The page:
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I'm wondering how generative grammar handles VSO languages

It seems to me that the subject splits up the verb phrase, and so you're going to have to have some sort of movement going on and a different underlying word order (likely SVO or SOV). It doesn't seem especially plausible to me that almost 10% of the world's languages have a default word order different from their underlying order, especially as this word order appears to be reasonably stable (I'd expect there to be a reasonably powerful pressure towards using the underlying word order as your default)

Is there something else going on, and there is a more direct way to accommodate languages with default VSO, or have I understood this position correctly and just judge its plausibility differently?

  • By "generative grammar", do you mean current Minimalism? – user6726 Sep 14 at 15:34
  • VSO languages are very similar typologically to SVO languages like English. Generative grammar can handle the distinction rather easily. Indeed, there's a famous article by Jim McCawley called "English as a VSO Language". – jlawler Sep 14 at 16:49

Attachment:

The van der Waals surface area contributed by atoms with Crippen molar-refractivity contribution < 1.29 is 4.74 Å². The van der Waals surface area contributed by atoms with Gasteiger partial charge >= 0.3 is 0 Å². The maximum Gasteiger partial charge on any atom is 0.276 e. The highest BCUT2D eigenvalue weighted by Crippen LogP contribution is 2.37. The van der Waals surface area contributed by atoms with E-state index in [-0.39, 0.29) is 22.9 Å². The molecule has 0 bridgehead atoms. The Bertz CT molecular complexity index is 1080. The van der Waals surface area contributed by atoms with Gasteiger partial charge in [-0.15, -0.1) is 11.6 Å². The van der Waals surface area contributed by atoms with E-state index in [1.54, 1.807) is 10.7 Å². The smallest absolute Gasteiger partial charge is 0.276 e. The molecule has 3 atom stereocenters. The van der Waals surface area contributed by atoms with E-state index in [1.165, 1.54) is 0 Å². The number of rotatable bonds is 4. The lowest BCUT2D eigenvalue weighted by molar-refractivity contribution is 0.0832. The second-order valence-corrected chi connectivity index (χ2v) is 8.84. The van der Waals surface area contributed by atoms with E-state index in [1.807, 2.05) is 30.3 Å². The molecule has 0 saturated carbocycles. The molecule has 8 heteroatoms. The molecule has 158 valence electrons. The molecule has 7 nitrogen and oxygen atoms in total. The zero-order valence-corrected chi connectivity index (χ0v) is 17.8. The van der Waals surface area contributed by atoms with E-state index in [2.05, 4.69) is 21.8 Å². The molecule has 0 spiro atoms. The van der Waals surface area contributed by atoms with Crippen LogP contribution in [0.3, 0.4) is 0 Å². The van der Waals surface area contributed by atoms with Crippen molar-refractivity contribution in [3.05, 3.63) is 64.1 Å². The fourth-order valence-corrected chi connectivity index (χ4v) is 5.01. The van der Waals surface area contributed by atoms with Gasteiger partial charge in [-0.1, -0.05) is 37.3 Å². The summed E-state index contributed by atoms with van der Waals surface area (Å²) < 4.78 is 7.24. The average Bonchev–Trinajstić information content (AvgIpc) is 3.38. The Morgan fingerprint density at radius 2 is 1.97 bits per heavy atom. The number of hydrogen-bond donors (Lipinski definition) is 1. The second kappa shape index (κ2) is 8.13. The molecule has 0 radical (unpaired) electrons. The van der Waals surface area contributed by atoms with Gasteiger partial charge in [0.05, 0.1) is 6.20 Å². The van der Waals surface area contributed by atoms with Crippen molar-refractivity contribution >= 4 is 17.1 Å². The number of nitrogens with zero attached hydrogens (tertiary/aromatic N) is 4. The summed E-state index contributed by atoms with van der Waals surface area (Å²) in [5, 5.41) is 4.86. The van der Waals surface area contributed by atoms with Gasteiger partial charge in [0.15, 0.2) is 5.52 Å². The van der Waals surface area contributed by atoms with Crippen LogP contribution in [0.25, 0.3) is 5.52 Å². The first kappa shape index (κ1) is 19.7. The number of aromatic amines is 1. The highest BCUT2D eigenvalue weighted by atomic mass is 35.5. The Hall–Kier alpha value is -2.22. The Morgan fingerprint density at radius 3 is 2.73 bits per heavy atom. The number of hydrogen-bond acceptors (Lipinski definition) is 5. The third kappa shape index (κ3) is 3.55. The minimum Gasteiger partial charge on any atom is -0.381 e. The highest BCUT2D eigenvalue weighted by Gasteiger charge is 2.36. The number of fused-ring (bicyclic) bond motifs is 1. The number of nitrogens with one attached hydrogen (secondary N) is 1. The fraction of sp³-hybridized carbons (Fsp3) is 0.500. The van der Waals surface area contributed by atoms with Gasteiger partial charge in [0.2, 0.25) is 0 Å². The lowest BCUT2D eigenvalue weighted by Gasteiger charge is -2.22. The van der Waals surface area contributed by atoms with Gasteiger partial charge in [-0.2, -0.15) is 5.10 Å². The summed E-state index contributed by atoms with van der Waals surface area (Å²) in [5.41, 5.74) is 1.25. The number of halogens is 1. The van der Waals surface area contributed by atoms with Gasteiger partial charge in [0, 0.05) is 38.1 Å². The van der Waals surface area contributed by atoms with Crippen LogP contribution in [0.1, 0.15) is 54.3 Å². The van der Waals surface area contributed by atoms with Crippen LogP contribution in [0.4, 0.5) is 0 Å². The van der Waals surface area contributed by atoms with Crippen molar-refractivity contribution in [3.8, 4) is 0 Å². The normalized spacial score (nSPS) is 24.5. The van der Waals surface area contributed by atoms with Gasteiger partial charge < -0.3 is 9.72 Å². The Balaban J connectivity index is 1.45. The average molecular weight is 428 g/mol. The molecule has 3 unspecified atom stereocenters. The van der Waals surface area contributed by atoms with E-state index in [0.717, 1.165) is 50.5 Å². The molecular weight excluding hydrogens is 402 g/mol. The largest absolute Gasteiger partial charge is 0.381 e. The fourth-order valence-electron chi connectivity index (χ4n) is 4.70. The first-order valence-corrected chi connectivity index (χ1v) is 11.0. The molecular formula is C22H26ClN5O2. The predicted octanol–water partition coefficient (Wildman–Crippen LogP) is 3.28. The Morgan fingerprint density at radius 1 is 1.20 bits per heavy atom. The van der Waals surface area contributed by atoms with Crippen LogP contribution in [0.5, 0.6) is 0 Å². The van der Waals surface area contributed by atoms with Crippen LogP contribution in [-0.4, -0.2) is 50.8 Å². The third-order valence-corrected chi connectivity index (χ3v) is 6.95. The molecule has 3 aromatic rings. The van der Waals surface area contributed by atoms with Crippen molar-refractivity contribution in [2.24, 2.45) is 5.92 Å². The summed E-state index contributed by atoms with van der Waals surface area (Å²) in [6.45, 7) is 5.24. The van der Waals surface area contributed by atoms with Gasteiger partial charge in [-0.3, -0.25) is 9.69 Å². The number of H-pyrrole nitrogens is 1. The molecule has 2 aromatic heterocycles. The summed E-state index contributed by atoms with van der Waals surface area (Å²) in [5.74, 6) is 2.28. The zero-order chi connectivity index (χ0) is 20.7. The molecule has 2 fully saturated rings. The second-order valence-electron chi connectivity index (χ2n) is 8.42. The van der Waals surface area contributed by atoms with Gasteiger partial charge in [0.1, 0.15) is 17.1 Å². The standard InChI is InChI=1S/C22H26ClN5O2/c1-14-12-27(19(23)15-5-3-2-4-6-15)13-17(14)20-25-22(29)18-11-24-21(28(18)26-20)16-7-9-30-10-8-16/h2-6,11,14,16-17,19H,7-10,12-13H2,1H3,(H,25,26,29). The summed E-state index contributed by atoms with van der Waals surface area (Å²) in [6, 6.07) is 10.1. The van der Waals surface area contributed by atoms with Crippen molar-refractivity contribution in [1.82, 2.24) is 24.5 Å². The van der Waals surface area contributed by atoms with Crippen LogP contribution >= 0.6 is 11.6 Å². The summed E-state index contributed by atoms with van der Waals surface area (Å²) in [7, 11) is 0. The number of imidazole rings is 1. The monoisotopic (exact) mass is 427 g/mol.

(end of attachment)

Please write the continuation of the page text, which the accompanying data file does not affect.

• @user6726 any of the frameworks set out by Chomsky over the years – Tristan Sep 15 at 8:56
  • @jlawler again, my question isn't whether they can be handled by generative grammar, but whether I've understood correctly that doing so requires movement. My contention is that it seems implausible that having movement from the underlying structure to the surface structure as the default in transitive sentences seems like it ought to be far less common, or stable than it is. As such, I'm wondering if I've misunderstood and there is a way of handling VSO without movement – Tristan Sep 15 at 8:58
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    @jlawler There are plenty of VSO languages with no case too, such as all the Insular Celtic languages. Several of these don’t even have subject/object distinctions in most pronouns (e.g. Irish bhuail muid sibh ‘we beat you’ vs bhuail sibh muid ‘you beat us’, and ambiguous relative clauses like an té a bhuail mé ‘the person who beat me’ or ‘the person whom I beat’). – Janus Bahs Jacquet Sep 15 at 16:45

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